- Former Alameda Research CEO Caroline Ellison has retaken the stand in the trial of Sam Bankman-Fried (SBF).
- Ellison’s latest testimony delves into how FTX customer deposits were misappropriated for Alameda’s needs.
- The former Alameda chief expressed that she feared that word would get out one day.
The trial of disgraced FTX founder Sam Bankman-Fried (SBF) has resumed with continued testimony from former Alameda Research CEO Caroline Ellison.
Building on testimony from Tuesday, October 10, where she pointed to the disgraced FTX and Alameda founder as the mastermind behind the alleged fraud committed at the two companies, the former Alameda chief has delved into details of how Alameda used FTX customer deposits to repay loans.
Market Downturn Led to Loan Recalls
In sworn testimony on Wednesday, October 11, Ellison asserted that Alameda had found itself in a pinch as the intensifying bear market forced lenders to recall loans to the trading firm. In one instance highlighted by the prosecution, Genesis had called for a $400 million loan repayment. However, per Ellison’s testimony, the trading firm did not have enough to cover these loans.
According to the former Alameda chief, the situation had left her stressed out as she knew that they would have to take from FTX customer deposits, a move that she had established was a long-running practice in testimony on Tuesday. Ellison noted that, as expected, Bankman-Fried gave the go-ahead, directing her, FTX co-founder Gary Wang and co-lead engineer Nishad Singh to repay Alameda loans from FTX customer deposits.
Ellison disclosed that, at one point, only $3 billion in USD deposits were available on FTX out of the $13 billion that customers deposited, as Alameda had borrowed the rest to cover loans. Assuming that the actions taken by the Alameda and FTX leadership were wrong, Ellison noted that she feared there would be a run on the exchange if word got out.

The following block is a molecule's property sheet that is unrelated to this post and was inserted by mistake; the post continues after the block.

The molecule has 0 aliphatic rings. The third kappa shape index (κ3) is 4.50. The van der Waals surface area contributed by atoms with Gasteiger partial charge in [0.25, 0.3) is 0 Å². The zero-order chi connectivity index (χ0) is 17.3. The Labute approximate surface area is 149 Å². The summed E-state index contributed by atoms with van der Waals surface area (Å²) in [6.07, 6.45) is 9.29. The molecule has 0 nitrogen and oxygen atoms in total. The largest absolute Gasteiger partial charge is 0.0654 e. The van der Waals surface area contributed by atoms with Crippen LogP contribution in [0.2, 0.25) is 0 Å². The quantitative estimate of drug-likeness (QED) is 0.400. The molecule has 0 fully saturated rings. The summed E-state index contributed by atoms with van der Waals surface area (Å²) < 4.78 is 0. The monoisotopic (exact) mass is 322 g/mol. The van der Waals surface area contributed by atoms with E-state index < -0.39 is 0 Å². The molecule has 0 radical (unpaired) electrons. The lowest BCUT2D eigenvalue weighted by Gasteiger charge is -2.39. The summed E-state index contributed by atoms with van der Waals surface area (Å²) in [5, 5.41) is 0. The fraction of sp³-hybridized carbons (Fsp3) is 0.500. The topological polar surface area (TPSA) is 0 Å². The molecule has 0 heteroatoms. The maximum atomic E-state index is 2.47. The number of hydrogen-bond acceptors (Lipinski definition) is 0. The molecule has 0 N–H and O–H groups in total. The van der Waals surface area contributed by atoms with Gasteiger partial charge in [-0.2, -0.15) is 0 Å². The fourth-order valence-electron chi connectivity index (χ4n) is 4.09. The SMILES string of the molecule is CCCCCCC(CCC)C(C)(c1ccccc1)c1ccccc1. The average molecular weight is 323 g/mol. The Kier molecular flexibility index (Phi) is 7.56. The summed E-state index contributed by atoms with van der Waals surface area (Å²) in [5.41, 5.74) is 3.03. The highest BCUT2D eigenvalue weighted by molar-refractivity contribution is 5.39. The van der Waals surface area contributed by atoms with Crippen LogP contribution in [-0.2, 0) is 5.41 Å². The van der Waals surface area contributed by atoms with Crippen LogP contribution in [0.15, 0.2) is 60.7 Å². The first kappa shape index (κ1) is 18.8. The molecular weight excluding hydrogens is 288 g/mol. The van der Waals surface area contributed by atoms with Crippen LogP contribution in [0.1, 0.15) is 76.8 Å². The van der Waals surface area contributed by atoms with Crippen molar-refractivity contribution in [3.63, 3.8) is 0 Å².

"Yes, I thought it was wrong. We didn't find any new sources of capital. I continued to worry about FTX customers finding out and trying to withdraw all at once," she reportedly testified.
Ellison’s fears would come true months later as rumors of FTX’s insolvency led to run-on deposits that would force the once crypto giant to file for bankruptcy and leave millions of customers in the lurch.
On the Flipside
- Ellison entered a plea deal with the Department of Justice (DOJ) in December 2022.
- In open statements, the defense argued that Alameda’s poor shape resulted from Caroline Ellison’s poor risk management.
Why This Matters
The trial of Sam Bankman-Fried has the potential to bring closure to millions of crypto investors who lost money in FTX’s collapse. Ellison’s testimony will likely play a key role in convincing the jury whether the FTX founder’s actions amounted to fraud.
Read this to learn more about SBF and the FTX collapse:
Sam Bankman-Fried: Crypto’s Fallen Hero?
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